Hoi An yet to decide how to save degraded 400-year-old bridge

By Dac Thanh   May 13, 2019 | 08:54 am GMT+7
Hoi An yet to decide how to save degraded 400-year-old bridge
Bridge Pagoda, an icon of Hoi An Ancient Town in central Vietnam, is on the verge of collapsing. Photo by VnExpress/Dac Thanh

Authorities in Hoi An have yet to decide how to save the town’s iconic 400-year-old bridge that has become dilapidated and threatens to collapse.

Pagoda Bridge, built by Japanese traders in the 17th century and appearing on VND20,000 (nearly $1) currency bills as a national relic, has a pier built of bricks and mortar while the rest is made of wood.

Many of the connectors between the roof support and the column have rotted, and some beams that support the tiled roof have cracked and warped.

There are many cracks in the abutment section and chunks of mortar have peeled off. The bridge and a pagoda at one of its ends are separated by a few centimeters and here the roof is leaking, and rainwater has affected the wooden structure of the building.

Nguyen Chi Trung, director of Hoi An Center for Cultural Heritage Management and Preservation, said two of the bridge’s beams almost collapsed recently, and the center has reinforced them with wooden abutments.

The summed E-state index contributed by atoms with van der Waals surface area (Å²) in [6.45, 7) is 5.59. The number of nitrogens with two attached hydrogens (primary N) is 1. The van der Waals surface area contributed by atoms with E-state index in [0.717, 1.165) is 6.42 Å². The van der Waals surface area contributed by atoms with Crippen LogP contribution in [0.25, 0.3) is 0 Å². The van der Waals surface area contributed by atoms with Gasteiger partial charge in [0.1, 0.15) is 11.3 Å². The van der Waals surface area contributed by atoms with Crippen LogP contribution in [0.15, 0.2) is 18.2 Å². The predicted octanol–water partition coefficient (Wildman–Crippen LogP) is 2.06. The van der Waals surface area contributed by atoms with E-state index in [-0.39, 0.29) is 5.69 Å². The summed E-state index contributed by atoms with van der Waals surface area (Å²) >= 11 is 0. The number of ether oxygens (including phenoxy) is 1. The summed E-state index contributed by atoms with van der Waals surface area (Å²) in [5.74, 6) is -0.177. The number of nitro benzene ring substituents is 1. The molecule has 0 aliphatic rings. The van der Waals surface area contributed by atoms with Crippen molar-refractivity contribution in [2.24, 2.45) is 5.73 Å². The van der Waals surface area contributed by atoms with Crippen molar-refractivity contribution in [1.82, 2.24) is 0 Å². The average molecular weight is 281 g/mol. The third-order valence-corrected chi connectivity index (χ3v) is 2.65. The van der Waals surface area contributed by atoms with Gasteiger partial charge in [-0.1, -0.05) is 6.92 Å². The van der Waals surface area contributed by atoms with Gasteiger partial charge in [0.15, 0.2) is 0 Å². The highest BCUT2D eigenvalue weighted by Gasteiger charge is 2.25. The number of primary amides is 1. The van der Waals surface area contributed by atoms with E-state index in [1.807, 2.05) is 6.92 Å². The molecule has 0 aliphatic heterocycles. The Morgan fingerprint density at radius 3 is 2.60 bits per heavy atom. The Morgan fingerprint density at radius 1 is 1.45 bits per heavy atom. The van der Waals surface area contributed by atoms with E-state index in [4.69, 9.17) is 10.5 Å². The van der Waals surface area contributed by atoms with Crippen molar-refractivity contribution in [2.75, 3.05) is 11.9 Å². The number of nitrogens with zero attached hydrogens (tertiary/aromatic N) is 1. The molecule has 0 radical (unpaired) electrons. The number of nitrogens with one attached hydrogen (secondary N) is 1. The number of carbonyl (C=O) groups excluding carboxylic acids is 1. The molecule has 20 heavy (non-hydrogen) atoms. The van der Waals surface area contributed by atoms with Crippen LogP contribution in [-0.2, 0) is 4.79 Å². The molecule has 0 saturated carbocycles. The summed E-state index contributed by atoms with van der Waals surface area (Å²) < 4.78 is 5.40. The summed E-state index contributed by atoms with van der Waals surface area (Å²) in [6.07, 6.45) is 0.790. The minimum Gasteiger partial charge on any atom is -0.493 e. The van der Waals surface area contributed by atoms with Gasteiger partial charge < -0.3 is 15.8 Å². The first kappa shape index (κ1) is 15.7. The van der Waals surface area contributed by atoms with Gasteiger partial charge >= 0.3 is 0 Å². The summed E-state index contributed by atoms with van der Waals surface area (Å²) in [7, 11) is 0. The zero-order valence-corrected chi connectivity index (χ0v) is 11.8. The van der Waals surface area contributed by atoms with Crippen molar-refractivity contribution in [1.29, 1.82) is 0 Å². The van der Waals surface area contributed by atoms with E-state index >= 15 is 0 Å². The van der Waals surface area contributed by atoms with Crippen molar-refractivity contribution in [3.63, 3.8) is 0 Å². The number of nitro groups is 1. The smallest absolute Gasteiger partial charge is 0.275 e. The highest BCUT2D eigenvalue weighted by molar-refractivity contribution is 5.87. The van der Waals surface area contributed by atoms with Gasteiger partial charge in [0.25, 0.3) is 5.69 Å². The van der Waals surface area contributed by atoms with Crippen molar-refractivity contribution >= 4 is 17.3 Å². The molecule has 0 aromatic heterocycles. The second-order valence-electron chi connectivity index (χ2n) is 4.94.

"This is just a temporary solution to save this relic from collapsing. As for solutions to renovate the structure, they need approval from higher authorities."

In 2016 town authorities had planned to completely dismantle and rebuild the bridge after international experts agreed it was the best way to save it.

The bridge has undergone renovations seven times.

But authorities have yet to decide how to save the landmark, which attracts 4,000 visitors every day.

Local authorities in Hoi An now have to use wooden sections to reinforce the beams of the bridge. Photo by VnExpress/Dac Thanh

Authorities in Hoi An now have to use wooden reinforcements to keep up the Pagoda Bridge. Photo by VnExpress/Dac Thanh

Nguyen Van Son, deputy chairman of Hoi An, said many international experts have been consulted but no solution is in sight yet.

"This is a special relic, so we have to ask for permission from higher authorities. For now we could only stop at supporting the structure."

Pagoda Bridge was recognized as a national, cultural and historical relic in 1990. It spans some 18 meters (59 feet) over a canal that runs into the Thu Bon River.

Hoi An in central Vietnam was recognized as a UNESCO world cultural heritage site in 1998.

It is one of the most popular destinations in Vietnam, attracting nearly five million visitors last year, including 3.7 million foreigners.

 
 
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